Your top performer: dependable, a fast-learner, never puts out less than the best. But be careful: Could you unknowingly be alienating this MVP?
Here are four mistakes many managers make when it comes to the cream of their crop:
- Mistake #1: They assume top performers can handle anything you throw at them. Yes, there’s a reason this person is your go-to guy or gal. But there’s a limit to how much anyone can handle. And your superstar may not speak up when he or she is overloaded. The very drive for perfection that makes Melissa such a valuable staffer may also keep her from raising a hand.
- Mistake #2: They don’t offer enough encouragement. Remember when your superstar started with you? You probably offered kudos-a-plenty. But are you still taking the time to tell James what a great job he did on that report? You’ll see a major motivation drop if star staffers feel taken for granted. You may have to stretch your brain to say something new, but try and point out the positive at least once a week.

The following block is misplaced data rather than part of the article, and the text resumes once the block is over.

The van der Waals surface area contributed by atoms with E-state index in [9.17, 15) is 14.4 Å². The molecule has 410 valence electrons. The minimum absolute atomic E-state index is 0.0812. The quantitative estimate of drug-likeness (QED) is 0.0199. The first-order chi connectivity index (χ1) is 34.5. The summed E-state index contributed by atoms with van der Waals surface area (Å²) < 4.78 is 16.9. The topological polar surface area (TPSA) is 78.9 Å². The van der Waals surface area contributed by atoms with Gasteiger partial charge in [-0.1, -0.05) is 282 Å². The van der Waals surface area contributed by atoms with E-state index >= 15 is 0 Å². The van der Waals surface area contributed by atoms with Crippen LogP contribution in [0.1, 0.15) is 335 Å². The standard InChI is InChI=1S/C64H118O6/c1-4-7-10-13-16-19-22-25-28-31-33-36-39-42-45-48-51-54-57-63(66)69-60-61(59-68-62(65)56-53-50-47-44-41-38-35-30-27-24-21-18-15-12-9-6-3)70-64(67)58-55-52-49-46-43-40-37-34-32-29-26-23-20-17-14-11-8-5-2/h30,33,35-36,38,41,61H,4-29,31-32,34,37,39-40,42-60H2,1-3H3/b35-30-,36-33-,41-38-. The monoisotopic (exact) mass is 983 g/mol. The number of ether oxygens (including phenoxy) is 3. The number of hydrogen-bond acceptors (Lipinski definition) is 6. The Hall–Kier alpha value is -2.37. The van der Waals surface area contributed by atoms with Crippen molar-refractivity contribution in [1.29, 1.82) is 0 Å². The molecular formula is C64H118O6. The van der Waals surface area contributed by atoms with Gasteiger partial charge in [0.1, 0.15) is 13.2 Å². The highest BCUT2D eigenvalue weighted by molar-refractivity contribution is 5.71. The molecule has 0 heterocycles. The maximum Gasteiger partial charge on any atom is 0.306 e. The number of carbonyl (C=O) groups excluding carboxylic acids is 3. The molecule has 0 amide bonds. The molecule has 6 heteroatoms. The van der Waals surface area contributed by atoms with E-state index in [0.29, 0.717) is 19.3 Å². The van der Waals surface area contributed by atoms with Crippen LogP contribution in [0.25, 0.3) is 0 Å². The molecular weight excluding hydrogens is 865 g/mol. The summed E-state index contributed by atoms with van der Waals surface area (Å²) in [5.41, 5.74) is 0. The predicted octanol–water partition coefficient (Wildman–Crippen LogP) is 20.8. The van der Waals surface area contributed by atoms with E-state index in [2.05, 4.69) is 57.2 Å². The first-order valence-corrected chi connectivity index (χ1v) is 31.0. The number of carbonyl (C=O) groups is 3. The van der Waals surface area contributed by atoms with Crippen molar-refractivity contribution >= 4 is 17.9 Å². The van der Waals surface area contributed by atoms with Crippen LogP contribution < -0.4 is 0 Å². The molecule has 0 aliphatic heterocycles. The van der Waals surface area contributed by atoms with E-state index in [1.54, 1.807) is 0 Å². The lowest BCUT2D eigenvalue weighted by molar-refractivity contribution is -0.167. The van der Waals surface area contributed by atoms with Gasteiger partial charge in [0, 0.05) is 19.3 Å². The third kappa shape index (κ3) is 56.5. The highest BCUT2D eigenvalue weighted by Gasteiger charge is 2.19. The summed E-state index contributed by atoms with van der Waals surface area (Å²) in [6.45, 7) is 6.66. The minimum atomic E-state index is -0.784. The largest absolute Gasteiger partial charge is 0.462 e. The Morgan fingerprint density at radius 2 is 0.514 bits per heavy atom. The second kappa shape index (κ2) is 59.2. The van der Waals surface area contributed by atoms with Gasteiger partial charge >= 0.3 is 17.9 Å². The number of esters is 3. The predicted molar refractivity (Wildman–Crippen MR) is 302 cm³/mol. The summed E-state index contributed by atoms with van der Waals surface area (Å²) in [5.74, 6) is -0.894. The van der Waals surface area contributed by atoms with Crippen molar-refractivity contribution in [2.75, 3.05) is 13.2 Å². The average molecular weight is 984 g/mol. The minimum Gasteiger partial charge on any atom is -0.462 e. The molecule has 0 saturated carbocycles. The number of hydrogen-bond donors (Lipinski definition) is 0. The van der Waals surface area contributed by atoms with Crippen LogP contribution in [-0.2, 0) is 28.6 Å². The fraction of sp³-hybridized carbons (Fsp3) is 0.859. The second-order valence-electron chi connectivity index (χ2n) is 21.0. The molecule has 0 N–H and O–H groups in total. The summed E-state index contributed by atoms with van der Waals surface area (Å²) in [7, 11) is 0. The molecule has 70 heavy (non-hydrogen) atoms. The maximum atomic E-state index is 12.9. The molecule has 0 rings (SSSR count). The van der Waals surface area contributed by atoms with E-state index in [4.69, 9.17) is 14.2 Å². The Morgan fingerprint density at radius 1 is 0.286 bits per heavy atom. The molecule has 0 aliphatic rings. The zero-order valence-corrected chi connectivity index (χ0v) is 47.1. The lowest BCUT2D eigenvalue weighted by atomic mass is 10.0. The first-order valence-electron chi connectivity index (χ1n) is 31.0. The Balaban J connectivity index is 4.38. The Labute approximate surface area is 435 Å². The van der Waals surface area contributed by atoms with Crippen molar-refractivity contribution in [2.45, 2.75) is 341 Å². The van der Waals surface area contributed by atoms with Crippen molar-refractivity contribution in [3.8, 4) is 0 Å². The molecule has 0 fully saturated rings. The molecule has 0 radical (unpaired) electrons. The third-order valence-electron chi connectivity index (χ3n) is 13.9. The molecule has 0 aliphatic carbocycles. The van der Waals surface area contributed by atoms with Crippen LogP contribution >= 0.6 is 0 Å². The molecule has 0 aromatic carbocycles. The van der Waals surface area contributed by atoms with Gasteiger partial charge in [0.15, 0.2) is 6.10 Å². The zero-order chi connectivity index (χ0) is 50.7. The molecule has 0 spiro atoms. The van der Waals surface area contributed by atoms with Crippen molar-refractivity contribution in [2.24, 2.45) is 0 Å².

- Mistake #3: They give co-workers a pass. Your top performers usually give 110%, but if they feel like you’re letting peers slide when they don’t measure up, you’re going to have a resentful star. Not every staffer has the same capabilities, but some equity of standards is a must.
- Mistake #4: They assume “bigger and better” is always better. Most managers are quick to fast-track superstars to a management path, but that might not necessarily be something they’re interested in. Better to ask if supervisor is a role this person really wants to step into. If not, be ready to find other ways to spread this person’s good influence: mentoring new staffers, serving as departmental rep in company-wide committees, etc.